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Proceedings Paper

Terrestrial Planet Finder space vehicle architecture trades
Author(s): Michael J. Wehner; Stewart L. Moses; Keith Kroening; Elizabeth D. Johnson
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Paper Abstract

The goal of NASA's Terrestrial PLanet Finder program is to detect Earth-size planets orbiting other stars and evaluate their ability to sustain life. This will be accomplished through spaced-based infrared interferometry using baselines much longer than previously flown. This paper presents the technical trades being evaluated by TRW to implement this investigation. Two primary concepts are considered: a single monolithic deployed interferometer with a baseline of up to ∼100 meters and a free-flying constellation of interferometer components featuring precision station-keeping over baselines of up to several kilometers. Exo-planet detection is best performed at ∼ 10 micron wavelength requiring the instrument to operate at cryogenic temperatures to minimize the effects of telescope thermal emissions. Further improvements in sensitivity can be facilitated by flying on a deep space trajectory away from the Sun to reduce zodiacal background emissions. Numerous technical innovations are necessary to enable such a system; however, most of these technologies are being developed by existing programs and there should be no roadblocks to fielding such a terrestrial planet finder in the 2010-2020 time frame.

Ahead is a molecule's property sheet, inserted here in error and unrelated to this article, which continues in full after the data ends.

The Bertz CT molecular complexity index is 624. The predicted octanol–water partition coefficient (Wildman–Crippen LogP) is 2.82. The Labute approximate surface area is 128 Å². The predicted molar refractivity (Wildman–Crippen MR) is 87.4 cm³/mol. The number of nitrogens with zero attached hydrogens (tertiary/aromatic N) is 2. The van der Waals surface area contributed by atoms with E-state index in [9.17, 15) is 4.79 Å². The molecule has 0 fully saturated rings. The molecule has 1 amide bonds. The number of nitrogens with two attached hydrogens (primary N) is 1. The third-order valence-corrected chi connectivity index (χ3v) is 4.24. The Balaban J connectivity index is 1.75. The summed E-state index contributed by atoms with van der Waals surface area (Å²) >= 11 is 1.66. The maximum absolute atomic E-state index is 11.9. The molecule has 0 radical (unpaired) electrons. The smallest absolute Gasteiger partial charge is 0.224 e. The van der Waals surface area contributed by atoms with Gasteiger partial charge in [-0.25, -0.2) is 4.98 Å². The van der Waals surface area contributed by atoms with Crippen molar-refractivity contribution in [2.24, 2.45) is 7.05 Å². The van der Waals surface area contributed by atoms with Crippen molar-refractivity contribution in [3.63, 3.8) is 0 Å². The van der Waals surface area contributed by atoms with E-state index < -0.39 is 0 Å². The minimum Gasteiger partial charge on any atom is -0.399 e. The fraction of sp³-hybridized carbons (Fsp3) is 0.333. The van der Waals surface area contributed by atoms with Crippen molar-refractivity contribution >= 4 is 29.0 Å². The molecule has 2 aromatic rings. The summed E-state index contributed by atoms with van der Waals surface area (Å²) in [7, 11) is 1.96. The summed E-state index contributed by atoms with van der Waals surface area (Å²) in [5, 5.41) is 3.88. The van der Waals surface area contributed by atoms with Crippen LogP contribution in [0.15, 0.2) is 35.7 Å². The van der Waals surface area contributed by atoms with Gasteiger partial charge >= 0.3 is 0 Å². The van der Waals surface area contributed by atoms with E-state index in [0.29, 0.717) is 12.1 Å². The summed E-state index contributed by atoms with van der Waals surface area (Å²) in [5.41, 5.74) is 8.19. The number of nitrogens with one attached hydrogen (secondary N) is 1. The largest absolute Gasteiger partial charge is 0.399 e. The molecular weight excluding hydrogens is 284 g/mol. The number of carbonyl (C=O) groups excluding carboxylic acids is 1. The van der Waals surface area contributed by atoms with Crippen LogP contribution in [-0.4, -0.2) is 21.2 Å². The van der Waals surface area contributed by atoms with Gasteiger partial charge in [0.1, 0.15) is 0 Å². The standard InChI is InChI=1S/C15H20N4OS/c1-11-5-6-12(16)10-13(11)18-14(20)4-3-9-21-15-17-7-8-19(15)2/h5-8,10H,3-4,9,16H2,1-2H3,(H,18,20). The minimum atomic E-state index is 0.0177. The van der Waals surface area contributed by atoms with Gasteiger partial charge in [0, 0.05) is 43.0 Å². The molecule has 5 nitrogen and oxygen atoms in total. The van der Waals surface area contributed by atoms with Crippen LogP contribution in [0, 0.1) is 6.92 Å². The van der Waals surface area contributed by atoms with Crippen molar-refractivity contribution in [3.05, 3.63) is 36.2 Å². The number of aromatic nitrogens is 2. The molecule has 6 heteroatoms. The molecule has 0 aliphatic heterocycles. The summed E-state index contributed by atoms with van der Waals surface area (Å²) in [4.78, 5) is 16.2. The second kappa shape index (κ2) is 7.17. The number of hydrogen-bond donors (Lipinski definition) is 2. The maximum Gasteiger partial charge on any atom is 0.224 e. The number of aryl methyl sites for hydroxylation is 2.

Paper Details

Date Published: 24 July 1998
PDF: 8 pages
Proc. SPIE 3350, Astronomical Interferometry, (24 July 1998); doi: 10.1117/12.317133
Show Author Affiliations
Michael J. Wehner, TRW Space & Electronics Group (United States)
Stewart L. Moses, TRW Space & Electronics Group (United States)
Keith Kroening, TRW Space & Electronics Group (United States)
Elizabeth D. Johnson, TRW Space & Electronics Group (United States)

Published in SPIE Proceedings Vol. 3350:
Astronomical Interferometry
Robert D. Reasenberg, Editor(s)

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